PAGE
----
Carole Baker remembers the day about 20 years ago when she took her mother to the doctor for a physical.
“He told her that she had osteoporosis, and he looked at me and said, ‘I would suggest you do something to prevent this, because it is hereditary,’” Baker said.
Baker, now 81, wasted no time. She joined a strength-training class at a local gym, starting what would become a lifelong habit. Her daughter, Hollie Rademacher, 59, took the class alongside her, but as part of her own exercise regimen.
This mother-daughter duo is a great example of what can be achieved with strength training at any age.
“Women lose muscle over time, and we gain fat,” said Kim DeLaFuente, a community exercise educator with Spectrum Health Healthier Communities. “The best approach is to maintain physical activity and strength over your lifetime. While that’s not always feasible, the good news is that regardless of age or physical condition, you can benefit from resistance training.
“It’s never too late,” DeLaFuente added. “Our bodies will respond, and we can gain strength even if it’s later in life.”
Women are often intimidated by strength training. They assume it requires many hours in the gym, and it will only result in the creation of bulky muscle mass.
These notions are simply wrong.
There are many methods of strength training, and they’re often achievable in the comfort of your own home or office. And, typically, they result in muscle toning—not in bulking up like a football player.
Among the many additional benefits of strengthening exercises: they’re more effective at burning calories (muscle burns more calories than fat); they’ll help you lower your overall risk of falls (you’re building a stronger body): they’ll help lower your cholesterol and blood pressure; and they improve blood sugar levels and mental health.
The ultimate benefit of these improvements is greater independence throughout life, DeLaFuente said.
Approach with gusto
If you’re ready to get started with strength training, here are DeLaFuente’s recommendations:
- Personalize it: Find someone who understands strength and resistance training—someone who can personalize it for you. This could be a personal trainer or a class instructor. There are also online videos and apps that can help you lay out a strength-training program. DeLaFuente recommends this video with resistance bands.
- Get creative: If you don’t like going to the gym and lifting weights, think creatively. Resistance bands, body-resisted exercises (crunches, squats and pushups), medicine balls (they now come with handles, too) and water aerobics are great ways to build strength.
- Seek variety: As women age, their endurance levels may drop and interests may change. Reassess and look for different activities that interest you. Cross-training with different forms of exercise and activity also allows you to use your muscles in different ways.
- Don’t be afraid to start small: Squeeze in strength training whenever you can. Keep weights or resistance bands next to your favorite chair and do a few exercises while you’re watching television. “It’s like anything—we just have to keep it in front of us,” DeLaFuente said. “If it’s there and not tucked away, it reminds us.”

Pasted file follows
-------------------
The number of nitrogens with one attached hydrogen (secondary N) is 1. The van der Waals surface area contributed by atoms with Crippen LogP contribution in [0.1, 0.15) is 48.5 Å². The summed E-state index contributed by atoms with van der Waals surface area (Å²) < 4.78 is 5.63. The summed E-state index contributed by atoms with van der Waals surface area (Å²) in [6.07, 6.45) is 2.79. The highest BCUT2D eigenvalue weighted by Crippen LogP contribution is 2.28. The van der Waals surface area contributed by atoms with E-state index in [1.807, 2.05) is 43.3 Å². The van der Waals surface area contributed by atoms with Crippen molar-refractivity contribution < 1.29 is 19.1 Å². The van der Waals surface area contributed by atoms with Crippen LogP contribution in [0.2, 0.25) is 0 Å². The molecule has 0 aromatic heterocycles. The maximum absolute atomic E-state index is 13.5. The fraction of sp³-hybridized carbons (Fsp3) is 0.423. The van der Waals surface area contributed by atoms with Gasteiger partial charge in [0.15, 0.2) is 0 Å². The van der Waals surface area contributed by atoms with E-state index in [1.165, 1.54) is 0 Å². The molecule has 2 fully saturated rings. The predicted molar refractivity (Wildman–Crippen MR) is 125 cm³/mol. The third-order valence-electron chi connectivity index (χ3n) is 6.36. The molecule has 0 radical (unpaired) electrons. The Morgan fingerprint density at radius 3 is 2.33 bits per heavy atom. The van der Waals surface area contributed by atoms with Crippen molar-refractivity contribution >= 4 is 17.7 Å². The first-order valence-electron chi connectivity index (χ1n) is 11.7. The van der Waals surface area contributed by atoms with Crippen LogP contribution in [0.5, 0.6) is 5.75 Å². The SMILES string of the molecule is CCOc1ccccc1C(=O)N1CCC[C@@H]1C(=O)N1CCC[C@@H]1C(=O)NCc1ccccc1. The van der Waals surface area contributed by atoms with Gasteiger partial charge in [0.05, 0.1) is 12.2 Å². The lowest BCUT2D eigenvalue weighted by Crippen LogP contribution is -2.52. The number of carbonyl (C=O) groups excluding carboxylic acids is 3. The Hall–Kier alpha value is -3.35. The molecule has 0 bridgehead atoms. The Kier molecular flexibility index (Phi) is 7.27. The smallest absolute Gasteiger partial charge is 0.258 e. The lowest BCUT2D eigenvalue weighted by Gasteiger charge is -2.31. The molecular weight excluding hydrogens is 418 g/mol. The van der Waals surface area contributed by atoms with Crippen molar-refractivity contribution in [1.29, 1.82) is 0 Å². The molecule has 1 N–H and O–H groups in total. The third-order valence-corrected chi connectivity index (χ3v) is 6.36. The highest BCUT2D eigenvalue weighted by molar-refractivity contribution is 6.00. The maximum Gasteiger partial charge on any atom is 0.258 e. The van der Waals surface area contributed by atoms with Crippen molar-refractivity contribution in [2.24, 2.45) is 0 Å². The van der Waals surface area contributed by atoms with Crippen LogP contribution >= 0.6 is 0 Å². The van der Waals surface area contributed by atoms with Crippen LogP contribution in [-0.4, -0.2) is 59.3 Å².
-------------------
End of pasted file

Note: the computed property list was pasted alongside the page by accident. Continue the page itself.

- Form first: Injury usually comes from bad form. “I would much rather see somebody work on form first,” she said. “The resistance part can come later. You don’t even have to incorporate weights or bands right away.” For instance: Learn good squat form without weights by standing in front of a chair and standing up and down.
- Target all the muscle groups: The idea is to do some exercises hitting all the major muscles: legs, core (back, abs and hip), shoulders, chest, triceps, biceps and upper back.
Baker said she likes to do her strength training at the gym, where you’ll find her doing a two-hour workout three days a week. She prefers free weights to the machines. You’ll even find her on the bench press, with her husband spotting her.
She loves it, but even she has her rough days.
“Sometimes I think, ‘Oh, do I want to go to the gym today?’” she said.
The benefits and payoffs keep her coming back for more, day after day. She’s a breast cancer survivor, with a bone density equivalent to that of a 30-year-old woman.
She attributes this and other healthy outcomes to her dedication to strength training and fitness.
Rademacher, meanwhile, plans to follow her mother’s path to good health.
As a physical education teacher at East Grand Rapids Middle School, Rademacher also practices the physical fitness message she preaches to her students. She runs about five times a week and does strength training at least three times a week in the gym.
She hopes to encourage students and young women to embrace daily exercise, rather than dread it, as too many adults do.
“My message to them would be to keep moving,” Rademacher said. “Strength training doesn’t necessarily mean having to lift weights. You can do a lot of strength training through other activities, like riding a bike, running or swimming.”
But there’s another important point: Strength can build happiness and positivity.
“I just feel strong and I feel healthy,” Rademacher said. “It gives you a better self-image. I don’t feel wimpy. I can carry those boxes. I can lift that. I can do the yard work.
Sometimes, she said, she’ll hear someone say to her, “You shouldn’t be doing that at your age.”
“And I say, ‘No, I can,’” she said.